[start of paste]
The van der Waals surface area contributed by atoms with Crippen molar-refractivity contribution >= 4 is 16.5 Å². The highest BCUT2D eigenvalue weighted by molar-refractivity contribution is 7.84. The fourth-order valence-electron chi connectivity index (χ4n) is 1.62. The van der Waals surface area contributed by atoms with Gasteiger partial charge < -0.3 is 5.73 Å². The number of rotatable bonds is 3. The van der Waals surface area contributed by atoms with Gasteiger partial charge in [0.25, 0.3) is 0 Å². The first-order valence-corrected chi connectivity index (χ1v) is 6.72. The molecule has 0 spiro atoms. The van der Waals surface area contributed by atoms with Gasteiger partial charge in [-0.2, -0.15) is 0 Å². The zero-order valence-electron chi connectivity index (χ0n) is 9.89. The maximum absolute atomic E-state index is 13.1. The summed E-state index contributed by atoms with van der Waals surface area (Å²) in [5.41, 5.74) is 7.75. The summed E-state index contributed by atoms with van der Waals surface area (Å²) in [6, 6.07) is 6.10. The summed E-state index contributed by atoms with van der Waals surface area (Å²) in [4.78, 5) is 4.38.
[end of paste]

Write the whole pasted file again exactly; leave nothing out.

The van der Waals surface area contributed by atoms with Crippen molar-refractivity contribution >= 4 is 16.5 Å². The highest BCUT2D eigenvalue weighted by molar-refractivity contribution is 7.84. The fourth-order valence-electron chi connectivity index (χ4n) is 1.62. The van der Waals surface area contributed by atoms with Gasteiger partial charge < -0.3 is 5.73 Å². The number of rotatable bonds is 3. The van der Waals surface area contributed by atoms with Gasteiger partial charge in [0.25, 0.3) is 0 Å². The first-order valence-corrected chi connectivity index (χ1v) is 6.72. The molecule has 0 spiro atoms. The van der Waals surface area contributed by atoms with Gasteiger partial charge in [-0.2, -0.15) is 0 Å². The zero-order valence-electron chi connectivity index (χ0n) is 9.89. The maximum absolute atomic E-state index is 13.1. The summed E-state index contributed by atoms with van der Waals surface area (Å²) in [5.41, 5.74) is 7.75. The summed E-state index contributed by atoms with van der Waals surface area (Å²) in [6, 6.07) is 6.10. The summed E-state index contributed by atoms with van der Waals surface area (Å²) in [4.78, 5) is 4.38.